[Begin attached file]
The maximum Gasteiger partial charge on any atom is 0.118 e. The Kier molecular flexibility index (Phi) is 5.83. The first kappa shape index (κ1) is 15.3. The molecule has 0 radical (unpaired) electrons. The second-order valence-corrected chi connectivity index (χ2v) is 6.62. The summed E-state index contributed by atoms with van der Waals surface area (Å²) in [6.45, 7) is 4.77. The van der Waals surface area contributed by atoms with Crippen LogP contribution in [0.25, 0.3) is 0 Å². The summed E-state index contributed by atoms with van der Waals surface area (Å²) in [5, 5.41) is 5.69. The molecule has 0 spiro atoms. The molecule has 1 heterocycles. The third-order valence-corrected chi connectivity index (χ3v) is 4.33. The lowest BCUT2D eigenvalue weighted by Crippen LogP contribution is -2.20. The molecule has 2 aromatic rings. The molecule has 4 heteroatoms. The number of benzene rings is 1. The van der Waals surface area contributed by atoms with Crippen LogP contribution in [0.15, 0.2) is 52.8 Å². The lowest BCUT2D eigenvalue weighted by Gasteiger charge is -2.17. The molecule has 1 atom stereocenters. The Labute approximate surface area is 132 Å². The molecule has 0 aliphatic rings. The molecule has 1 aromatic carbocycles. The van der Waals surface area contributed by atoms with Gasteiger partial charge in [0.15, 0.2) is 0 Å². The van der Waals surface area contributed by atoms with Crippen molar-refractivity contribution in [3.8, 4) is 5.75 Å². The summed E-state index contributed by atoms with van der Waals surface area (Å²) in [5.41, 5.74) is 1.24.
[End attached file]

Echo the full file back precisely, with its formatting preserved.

The maximum Gasteiger partial charge on any atom is 0.118 e. The Kier molecular flexibility index (Phi) is 5.83. The first kappa shape index (κ1) is 15.3. The molecule has 0 radical (unpaired) electrons. The second-order valence-corrected chi connectivity index (χ2v) is 6.62. The summed E-state index contributed by atoms with van der Waals surface area (Å²) in [6.45, 7) is 4.77. The van der Waals surface area contributed by atoms with Crippen LogP contribution in [0.25, 0.3) is 0 Å². The summed E-state index contributed by atoms with van der Waals surface area (Å²) in [5, 5.41) is 5.69. The molecule has 0 spiro atoms. The molecule has 1 heterocycles. The third-order valence-corrected chi connectivity index (χ3v) is 4.33. The lowest BCUT2D eigenvalue weighted by Crippen LogP contribution is -2.20. The molecule has 2 aromatic rings. The molecule has 4 heteroatoms. The number of benzene rings is 1. The van der Waals surface area contributed by atoms with Crippen LogP contribution in [0.15, 0.2) is 52.8 Å². The lowest BCUT2D eigenvalue weighted by Gasteiger charge is -2.17. The molecule has 1 atom stereocenters. The Labute approximate surface area is 132 Å². The molecule has 0 aliphatic rings. The molecule has 1 aromatic carbocycles. The van der Waals surface area contributed by atoms with Gasteiger partial charge in [0.15, 0.2) is 0 Å². The van der Waals surface area contributed by atoms with Crippen molar-refractivity contribution in [3.8, 4) is 5.75 Å². The summed E-state index contributed by atoms with van der Waals surface area (Å²) in [5.41, 5.74) is 1.24.